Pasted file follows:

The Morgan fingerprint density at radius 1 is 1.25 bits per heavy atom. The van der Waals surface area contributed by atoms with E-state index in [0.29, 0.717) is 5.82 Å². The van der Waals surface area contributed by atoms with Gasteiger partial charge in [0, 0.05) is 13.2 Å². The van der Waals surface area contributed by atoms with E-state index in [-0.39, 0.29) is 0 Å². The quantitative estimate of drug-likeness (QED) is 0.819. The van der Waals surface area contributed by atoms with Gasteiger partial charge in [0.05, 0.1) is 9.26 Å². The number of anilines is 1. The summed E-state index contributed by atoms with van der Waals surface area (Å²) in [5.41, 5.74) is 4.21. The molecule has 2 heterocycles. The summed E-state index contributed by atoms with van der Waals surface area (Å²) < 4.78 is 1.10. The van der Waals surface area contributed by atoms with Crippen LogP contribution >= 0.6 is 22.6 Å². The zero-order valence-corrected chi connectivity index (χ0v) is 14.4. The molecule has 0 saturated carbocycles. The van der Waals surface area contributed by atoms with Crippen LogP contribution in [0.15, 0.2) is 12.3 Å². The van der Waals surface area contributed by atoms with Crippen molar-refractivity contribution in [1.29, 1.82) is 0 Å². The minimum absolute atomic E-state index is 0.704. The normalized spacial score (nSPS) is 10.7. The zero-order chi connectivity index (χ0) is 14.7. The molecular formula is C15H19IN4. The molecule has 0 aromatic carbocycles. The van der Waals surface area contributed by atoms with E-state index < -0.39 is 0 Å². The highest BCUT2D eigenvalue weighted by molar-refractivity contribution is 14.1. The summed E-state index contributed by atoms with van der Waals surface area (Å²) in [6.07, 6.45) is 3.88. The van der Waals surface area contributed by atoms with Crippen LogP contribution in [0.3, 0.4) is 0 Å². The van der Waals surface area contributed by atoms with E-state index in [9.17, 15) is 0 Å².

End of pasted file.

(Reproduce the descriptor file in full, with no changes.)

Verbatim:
The Morgan fingerprint density at radius 1 is 1.25 bits per heavy atom. The van der Waals surface area contributed by atoms with E-state index in [0.29, 0.717) is 5.82 Å². The van der Waals surface area contributed by atoms with Gasteiger partial charge in [0, 0.05) is 13.2 Å². The van der Waals surface area contributed by atoms with E-state index in [-0.39, 0.29) is 0 Å². The quantitative estimate of drug-likeness (QED) is 0.819. The van der Waals surface area contributed by atoms with Gasteiger partial charge in [0.05, 0.1) is 9.26 Å². The number of anilines is 1. The summed E-state index contributed by atoms with van der Waals surface area (Å²) in [5.41, 5.74) is 4.21. The molecule has 2 heterocycles. The summed E-state index contributed by atoms with van der Waals surface area (Å²) < 4.78 is 1.10. The van der Waals surface area contributed by atoms with Crippen LogP contribution >= 0.6 is 22.6 Å². The zero-order valence-corrected chi connectivity index (χ0v) is 14.4. The molecule has 0 saturated carbocycles. The van der Waals surface area contributed by atoms with Crippen LogP contribution in [0.15, 0.2) is 12.3 Å². The van der Waals surface area contributed by atoms with Crippen molar-refractivity contribution in [1.29, 1.82) is 0 Å². The minimum absolute atomic E-state index is 0.704. The normalized spacial score (nSPS) is 10.7. The zero-order chi connectivity index (χ0) is 14.7. The molecular formula is C15H19IN4. The molecule has 0 aromatic carbocycles. The van der Waals surface area contributed by atoms with E-state index < -0.39 is 0 Å². The highest BCUT2D eigenvalue weighted by molar-refractivity contribution is 14.1. The summed E-state index contributed by atoms with van der Waals surface area (Å²) in [6.07, 6.45) is 3.88. The van der Waals surface area contributed by atoms with Crippen LogP contribution in [0.3, 0.4) is 0 Å². The van der Waals surface area contributed by atoms with E-state index in [9.17, 15) is 0 Å².